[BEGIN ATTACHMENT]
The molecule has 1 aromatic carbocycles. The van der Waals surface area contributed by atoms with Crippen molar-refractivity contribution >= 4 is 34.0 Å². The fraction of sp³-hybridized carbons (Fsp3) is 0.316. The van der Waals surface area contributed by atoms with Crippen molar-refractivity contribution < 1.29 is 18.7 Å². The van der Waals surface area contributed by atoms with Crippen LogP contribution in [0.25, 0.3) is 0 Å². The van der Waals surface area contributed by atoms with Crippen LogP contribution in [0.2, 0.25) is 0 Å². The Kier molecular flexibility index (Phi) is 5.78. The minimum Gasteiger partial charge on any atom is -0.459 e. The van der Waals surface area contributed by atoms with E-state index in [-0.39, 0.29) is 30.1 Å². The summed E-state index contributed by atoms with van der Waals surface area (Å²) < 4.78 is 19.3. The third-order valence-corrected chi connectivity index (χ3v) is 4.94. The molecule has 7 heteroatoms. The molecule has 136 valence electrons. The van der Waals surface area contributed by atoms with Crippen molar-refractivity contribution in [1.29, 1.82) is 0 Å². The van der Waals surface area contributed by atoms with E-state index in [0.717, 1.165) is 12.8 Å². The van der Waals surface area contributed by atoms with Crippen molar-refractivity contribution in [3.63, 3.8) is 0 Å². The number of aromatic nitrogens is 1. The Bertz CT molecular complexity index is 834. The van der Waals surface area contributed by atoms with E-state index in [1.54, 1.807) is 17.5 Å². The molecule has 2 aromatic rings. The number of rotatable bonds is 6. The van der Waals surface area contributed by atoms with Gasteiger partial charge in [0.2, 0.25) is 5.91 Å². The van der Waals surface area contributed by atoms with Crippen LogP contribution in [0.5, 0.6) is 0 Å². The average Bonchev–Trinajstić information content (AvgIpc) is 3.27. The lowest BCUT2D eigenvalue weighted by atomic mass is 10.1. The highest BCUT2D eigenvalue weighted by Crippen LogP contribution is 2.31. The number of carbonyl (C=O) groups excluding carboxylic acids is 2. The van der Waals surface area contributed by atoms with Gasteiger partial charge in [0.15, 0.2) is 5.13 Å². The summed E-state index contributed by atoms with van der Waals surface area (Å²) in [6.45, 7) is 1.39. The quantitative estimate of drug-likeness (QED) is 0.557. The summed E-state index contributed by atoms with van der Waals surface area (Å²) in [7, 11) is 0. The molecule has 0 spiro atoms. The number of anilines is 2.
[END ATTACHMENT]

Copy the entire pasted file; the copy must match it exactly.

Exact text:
The molecule has 1 aromatic carbocycles. The van der Waals surface area contributed by atoms with Crippen molar-refractivity contribution >= 4 is 34.0 Å². The fraction of sp³-hybridized carbons (Fsp3) is 0.316. The van der Waals surface area contributed by atoms with Crippen molar-refractivity contribution < 1.29 is 18.7 Å². The van der Waals surface area contributed by atoms with Crippen LogP contribution in [0.25, 0.3) is 0 Å². The van der Waals surface area contributed by atoms with Crippen LogP contribution in [0.2, 0.25) is 0 Å². The Kier molecular flexibility index (Phi) is 5.78. The minimum Gasteiger partial charge on any atom is -0.459 e. The van der Waals surface area contributed by atoms with E-state index in [-0.39, 0.29) is 30.1 Å². The summed E-state index contributed by atoms with van der Waals surface area (Å²) < 4.78 is 19.3. The third-order valence-corrected chi connectivity index (χ3v) is 4.94. The molecule has 7 heteroatoms. The molecule has 136 valence electrons. The van der Waals surface area contributed by atoms with Crippen molar-refractivity contribution in [1.29, 1.82) is 0 Å². The van der Waals surface area contributed by atoms with E-state index in [0.717, 1.165) is 12.8 Å². The van der Waals surface area contributed by atoms with Crippen molar-refractivity contribution in [3.63, 3.8) is 0 Å². The number of aromatic nitrogens is 1. The Bertz CT molecular complexity index is 834. The van der Waals surface area contributed by atoms with E-state index in [1.54, 1.807) is 17.5 Å². The molecule has 2 aromatic rings. The number of rotatable bonds is 6. The van der Waals surface area contributed by atoms with Gasteiger partial charge in [0.2, 0.25) is 5.91 Å². The van der Waals surface area contributed by atoms with Crippen LogP contribution in [0.5, 0.6) is 0 Å². The average Bonchev–Trinajstić information content (AvgIpc) is 3.27. The lowest BCUT2D eigenvalue weighted by atomic mass is 10.1. The highest BCUT2D eigenvalue weighted by Crippen LogP contribution is 2.31. The number of carbonyl (C=O) groups excluding carboxylic acids is 2. The van der Waals surface area contributed by atoms with Gasteiger partial charge in [0.15, 0.2) is 5.13 Å². The summed E-state index contributed by atoms with van der Waals surface area (Å²) in [6.45, 7) is 1.39. The quantitative estimate of drug-likeness (QED) is 0.557. The summed E-state index contributed by atoms with van der Waals surface area (Å²) in [7, 11) is 0. The molecule has 0 spiro atoms. The number of anilines is 2.